NAEST 2015 Screening Test: Conical Pendulum


Pass a thread through plastic body of a used pen. Tie two unequal masses m and M on the two sides of the thread. Hold the plastic body in the vertical position in your hand with the heavier mass M hanging and the lighter mass m resting at the top of the plastic body. Give motion to the masses by rotating your hand a little bit so that the upper mass is set in a nearly circular motion. As soon as it acquires sufficient speed it will pull the hanging body up. If you speed up the rotating body the heavier hanging mass can move right up to the plastic body. You can adjust the speed of the rotating body by manipulating the force provided by your hand. By properly adjusting this force, you can keep the hanging body fixed at a desired height.

Question 1: The balance shown in video measure mass in grams. Calculate the tension in the string when the hanging mass is stationary and rotating mass (eraser) rotates at constant speed?

Question 2: The hanging mass starts rising up when the eraser is rotated faster. Explain?

Question 3: When hanging mass is pulled down by hand, the eraser starts rotating faster. Why?

Answer: The tension in the string is 0.284 N = 0.29 N (upwards). The mass of the bob (as shown in video) is 29 g. When hanging mass (bob) is stationary, its weight is balanced by the tension in the string. Hence, tension \begin{align} T =mg=0.029\times 9.8\approx 0.29\, \text{N}. \end{align}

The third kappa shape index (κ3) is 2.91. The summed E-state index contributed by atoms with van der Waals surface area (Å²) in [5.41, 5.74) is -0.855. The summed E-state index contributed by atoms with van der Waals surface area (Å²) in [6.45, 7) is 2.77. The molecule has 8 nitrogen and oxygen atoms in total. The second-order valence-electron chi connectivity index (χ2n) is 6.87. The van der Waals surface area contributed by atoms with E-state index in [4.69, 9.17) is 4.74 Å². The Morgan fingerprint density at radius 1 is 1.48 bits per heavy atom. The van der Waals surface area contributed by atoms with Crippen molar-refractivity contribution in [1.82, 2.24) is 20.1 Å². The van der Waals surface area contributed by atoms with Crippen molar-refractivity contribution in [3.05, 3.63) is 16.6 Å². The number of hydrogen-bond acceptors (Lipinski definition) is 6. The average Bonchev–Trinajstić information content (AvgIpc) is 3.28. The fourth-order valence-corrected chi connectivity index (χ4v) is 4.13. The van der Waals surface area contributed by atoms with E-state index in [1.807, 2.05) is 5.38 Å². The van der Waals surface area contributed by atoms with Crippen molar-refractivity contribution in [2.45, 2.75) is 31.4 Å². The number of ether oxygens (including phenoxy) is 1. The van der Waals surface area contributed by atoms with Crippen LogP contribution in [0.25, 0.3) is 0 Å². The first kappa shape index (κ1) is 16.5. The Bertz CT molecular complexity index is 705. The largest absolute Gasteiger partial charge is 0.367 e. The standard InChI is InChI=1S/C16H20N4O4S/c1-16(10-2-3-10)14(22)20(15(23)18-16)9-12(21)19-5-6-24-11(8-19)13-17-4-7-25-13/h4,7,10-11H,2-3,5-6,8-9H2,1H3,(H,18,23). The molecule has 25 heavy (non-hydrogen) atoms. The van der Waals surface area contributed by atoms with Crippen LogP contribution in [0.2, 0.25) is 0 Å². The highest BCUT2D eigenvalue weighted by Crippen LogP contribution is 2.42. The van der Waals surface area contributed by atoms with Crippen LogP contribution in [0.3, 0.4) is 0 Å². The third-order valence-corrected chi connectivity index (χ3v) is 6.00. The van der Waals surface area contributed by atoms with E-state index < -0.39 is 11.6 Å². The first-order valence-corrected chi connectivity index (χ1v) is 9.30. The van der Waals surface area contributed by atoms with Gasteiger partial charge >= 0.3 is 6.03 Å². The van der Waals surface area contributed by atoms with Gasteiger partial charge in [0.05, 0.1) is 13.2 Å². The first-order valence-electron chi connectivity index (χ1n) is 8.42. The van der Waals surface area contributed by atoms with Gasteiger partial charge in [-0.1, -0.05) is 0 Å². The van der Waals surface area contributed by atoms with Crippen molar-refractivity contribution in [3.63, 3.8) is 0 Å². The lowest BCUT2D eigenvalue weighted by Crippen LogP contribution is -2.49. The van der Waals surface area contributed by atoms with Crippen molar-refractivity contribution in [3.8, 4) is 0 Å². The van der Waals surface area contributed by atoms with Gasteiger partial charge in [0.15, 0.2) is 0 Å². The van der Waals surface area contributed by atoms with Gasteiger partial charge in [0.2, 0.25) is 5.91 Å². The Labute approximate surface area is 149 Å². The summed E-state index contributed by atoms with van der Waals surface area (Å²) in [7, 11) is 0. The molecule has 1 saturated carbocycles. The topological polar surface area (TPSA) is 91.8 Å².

Let us analyse the motion of eraser (rotating mass). It rotates in almost a horizontal circle. The tension in the string provides centripetal force ($m \omega^2 r$) for the rotational motion, where m is mass of the eraser, $\omega$ is angular speed, and r is distance from the axis of rotation. The centripetal force (string tension) increases when $\omega$ is increased. Thus, tension is greater than the weight of hanging mass and hence it starts rising upward.

The angular speed increases when the thread is pulled down. This can be explained by the conservation of angular momentum.

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